Northrop Frye knew scholars more intelligent or better trained than he was. But he had something else. "I had genius. No one else had that" . Geniuses seem to have flashes of insight, which they often cannot explain. I like the differension between genius and intelligence. They are somewhat linked - hard to be a genius without some intelligence, but we all all know those people who test reasonably high on an I.Q. test who dully grind their way through life.
Frye’s biographer John Ayre writes of how groups of students regaled each other with Frye anecdotes at Murray’s, a cheap-and-cheerful student hangout of the 1950s. “What did God say today?” was a common question.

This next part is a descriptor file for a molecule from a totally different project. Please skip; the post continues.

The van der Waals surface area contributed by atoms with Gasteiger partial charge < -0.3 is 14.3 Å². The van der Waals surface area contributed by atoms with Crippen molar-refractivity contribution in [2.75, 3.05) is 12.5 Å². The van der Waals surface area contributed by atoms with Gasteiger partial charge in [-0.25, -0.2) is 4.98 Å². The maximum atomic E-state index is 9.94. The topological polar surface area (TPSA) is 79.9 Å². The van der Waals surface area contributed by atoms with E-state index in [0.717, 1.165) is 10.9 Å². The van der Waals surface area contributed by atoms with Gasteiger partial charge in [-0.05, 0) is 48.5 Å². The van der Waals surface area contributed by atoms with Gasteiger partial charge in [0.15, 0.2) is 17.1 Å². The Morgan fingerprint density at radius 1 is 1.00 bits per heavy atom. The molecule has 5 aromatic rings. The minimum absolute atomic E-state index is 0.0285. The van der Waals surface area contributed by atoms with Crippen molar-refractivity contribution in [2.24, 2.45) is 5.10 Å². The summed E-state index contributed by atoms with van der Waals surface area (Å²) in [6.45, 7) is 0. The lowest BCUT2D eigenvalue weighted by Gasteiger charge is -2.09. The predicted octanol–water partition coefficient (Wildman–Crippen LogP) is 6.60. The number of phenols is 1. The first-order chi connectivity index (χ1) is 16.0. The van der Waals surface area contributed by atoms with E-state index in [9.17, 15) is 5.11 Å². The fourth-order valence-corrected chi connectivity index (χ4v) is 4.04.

“Some of his students may have called him God,” Chamberlin says. “I never did, though. He was a vast person, yes, but he was still very much a person.” MoreI've never been considered a god, except maybe by my dog. When I was still working my co-workers called me "The King", but that I always thought that had more than a note of sarcasm about it. I'd have rather been a god.
(Is differension a word?- spellcheck doesn't like it. If not, it should be a word. It is now.)